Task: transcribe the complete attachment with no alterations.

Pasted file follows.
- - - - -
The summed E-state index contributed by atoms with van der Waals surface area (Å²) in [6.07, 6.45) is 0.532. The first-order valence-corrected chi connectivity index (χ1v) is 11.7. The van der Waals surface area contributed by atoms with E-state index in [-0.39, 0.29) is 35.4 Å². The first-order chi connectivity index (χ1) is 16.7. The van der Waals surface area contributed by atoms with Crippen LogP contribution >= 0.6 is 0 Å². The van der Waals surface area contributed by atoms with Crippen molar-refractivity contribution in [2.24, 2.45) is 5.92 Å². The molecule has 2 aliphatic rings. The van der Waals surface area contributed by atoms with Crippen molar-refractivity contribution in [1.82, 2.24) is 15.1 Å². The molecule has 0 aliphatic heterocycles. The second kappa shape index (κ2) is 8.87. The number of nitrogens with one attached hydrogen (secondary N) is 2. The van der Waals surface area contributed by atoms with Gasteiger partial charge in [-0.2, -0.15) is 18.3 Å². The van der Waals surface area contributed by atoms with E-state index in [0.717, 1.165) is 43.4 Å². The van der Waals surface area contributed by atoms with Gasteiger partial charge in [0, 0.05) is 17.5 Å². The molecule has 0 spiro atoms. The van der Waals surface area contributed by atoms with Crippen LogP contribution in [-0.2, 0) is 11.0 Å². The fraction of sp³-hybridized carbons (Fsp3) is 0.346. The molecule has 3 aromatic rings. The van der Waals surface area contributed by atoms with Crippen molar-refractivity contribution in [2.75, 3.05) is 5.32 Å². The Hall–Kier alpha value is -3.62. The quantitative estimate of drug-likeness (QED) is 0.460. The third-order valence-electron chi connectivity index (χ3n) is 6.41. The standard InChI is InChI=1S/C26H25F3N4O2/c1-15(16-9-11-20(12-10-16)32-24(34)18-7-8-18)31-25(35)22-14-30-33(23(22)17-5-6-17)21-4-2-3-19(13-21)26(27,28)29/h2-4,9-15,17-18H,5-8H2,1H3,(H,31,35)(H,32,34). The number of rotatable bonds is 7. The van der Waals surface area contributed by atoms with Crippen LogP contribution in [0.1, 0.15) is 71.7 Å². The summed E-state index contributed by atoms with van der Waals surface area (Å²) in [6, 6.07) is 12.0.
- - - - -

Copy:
The summed E-state index contributed by atoms with van der Waals surface area (Å²) in [6.07, 6.45) is 0.532. The first-order valence-corrected chi connectivity index (χ1v) is 11.7. The van der Waals surface area contributed by atoms with E-state index in [-0.39, 0.29) is 35.4 Å². The first-order chi connectivity index (χ1) is 16.7. The van der Waals surface area contributed by atoms with Crippen LogP contribution >= 0.6 is 0 Å². The van der Waals surface area contributed by atoms with Crippen molar-refractivity contribution in [2.24, 2.45) is 5.92 Å². The molecule has 2 aliphatic rings. The van der Waals surface area contributed by atoms with Crippen molar-refractivity contribution in [1.82, 2.24) is 15.1 Å². The molecule has 0 aliphatic heterocycles. The second kappa shape index (κ2) is 8.87. The number of nitrogens with one attached hydrogen (secondary N) is 2. The van der Waals surface area contributed by atoms with Gasteiger partial charge in [-0.2, -0.15) is 18.3 Å². The van der Waals surface area contributed by atoms with E-state index in [0.717, 1.165) is 43.4 Å². The van der Waals surface area contributed by atoms with Gasteiger partial charge in [0, 0.05) is 17.5 Å². The molecule has 0 spiro atoms. The van der Waals surface area contributed by atoms with Crippen LogP contribution in [-0.2, 0) is 11.0 Å². The fraction of sp³-hybridized carbons (Fsp3) is 0.346. The molecule has 3 aromatic rings. The van der Waals surface area contributed by atoms with Crippen molar-refractivity contribution in [2.75, 3.05) is 5.32 Å². The Hall–Kier alpha value is -3.62. The quantitative estimate of drug-likeness (QED) is 0.460. The third-order valence-electron chi connectivity index (χ3n) is 6.41. The standard InChI is InChI=1S/C26H25F3N4O2/c1-15(16-9-11-20(12-10-16)32-24(34)18-7-8-18)31-25(35)22-14-30-33(23(22)17-5-6-17)21-4-2-3-19(13-21)26(27,28)29/h2-4,9-15,17-18H,5-8H2,1H3,(H,31,35)(H,32,34). The number of rotatable bonds is 7. The van der Waals surface area contributed by atoms with Crippen LogP contribution in [0.1, 0.15) is 71.7 Å². The summed E-state index contributed by atoms with van der Waals surface area (Å²) in [6, 6.07) is 12.0.